My time as a student at Sacramento State has been one of continuous learning. As a transfer student, I chose this university because I wanted to go where I knew no one, into a field of study I knew little about. After all that I’ve experienced while enrolled here, I would not change my decision to become a Hornet. The people I’ve met will be the ones that continue to challenge me in the future, whether directly or indirectly.
Working at The State Hornet, like many other organizations on campus, I was given the opportunity to take what was being taught in lectures and apply it. This real-world experience pushed me to question if I would thrive in this profession, and while I don’t know if I will, I fell in love with the process and all that it takes to put out a publication.
Without the slightest clue of what I would learn, I jumped into the job, put my head down and pushed forward every day, challenging myself and those around me to inch closer to the ultimate goal: truth. While we may have fell short at times, we never lost sight of that goal and knew that it was obtainable. I’m confident this student-run publication will continue to move in that direction for years to come.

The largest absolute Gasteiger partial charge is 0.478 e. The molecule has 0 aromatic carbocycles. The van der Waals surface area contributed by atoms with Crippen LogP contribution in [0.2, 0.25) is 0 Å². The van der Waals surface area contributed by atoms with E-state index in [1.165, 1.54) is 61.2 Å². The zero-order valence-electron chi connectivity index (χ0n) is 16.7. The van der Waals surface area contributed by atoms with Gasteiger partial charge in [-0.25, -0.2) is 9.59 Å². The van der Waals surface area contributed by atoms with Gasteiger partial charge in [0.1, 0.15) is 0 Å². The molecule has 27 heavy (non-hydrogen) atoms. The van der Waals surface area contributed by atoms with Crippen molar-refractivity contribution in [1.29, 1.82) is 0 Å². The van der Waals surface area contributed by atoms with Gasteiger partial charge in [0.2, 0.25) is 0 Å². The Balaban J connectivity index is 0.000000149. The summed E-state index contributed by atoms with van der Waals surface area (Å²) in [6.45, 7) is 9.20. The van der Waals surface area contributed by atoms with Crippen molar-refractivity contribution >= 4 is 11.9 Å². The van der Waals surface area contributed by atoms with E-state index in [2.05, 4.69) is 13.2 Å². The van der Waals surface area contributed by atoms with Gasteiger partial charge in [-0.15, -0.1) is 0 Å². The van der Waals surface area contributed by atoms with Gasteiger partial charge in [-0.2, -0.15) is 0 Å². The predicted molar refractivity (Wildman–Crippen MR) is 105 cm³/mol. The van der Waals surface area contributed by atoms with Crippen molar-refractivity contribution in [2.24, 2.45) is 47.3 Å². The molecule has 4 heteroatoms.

Journalism is in a transition phase and no one knows what the outcome will be. My professors taught me what they have learned throughout their academic and professional lives, and I value their time and energy. But if I learned anything from my time at The State Hornet, it’s that our faculty need students to teach them just as much as we need them to teach us. In order to effectively teach, you must also be willing to listen. Only when the two come together will a truly groundbreaking learning experience be achieved.
The journalism department should be focused on how to utilize the internet and social media to reach a larger audience. Our students should be taught how to create and maintain a website. We should learn what it takes to freelance and shop our work to multiple publications. The students should gain the knowledge of writing long form and understand what it takes to submit a Freedom of Information Act request to help with enterprise reporting.
But this need for improvement transcends the journalism department. Every college and department on campus should be reevaluated on a daily basis, not by the administration or external entities, but by the students. The future of every field of study can, and should, be better than its previous version. It is our obligation as students to shed the complacency of academia and transform the learning environment to better suit our needs.
If you, as a student, truly want to push yourself and those around you to move the needle, you must begin to challenge what is believed to be the truth. By challenging your professors and peers, you will inevitably push for a more formative conversation. You are the ones paying to know more; it is your responsibility to achieve a higher level of understanding. In the process, you might help someone else grow too.
A degree is just a piece of paper with fancy fonts and a seal of legitimacy. The means to achieving this far outweigh the end result.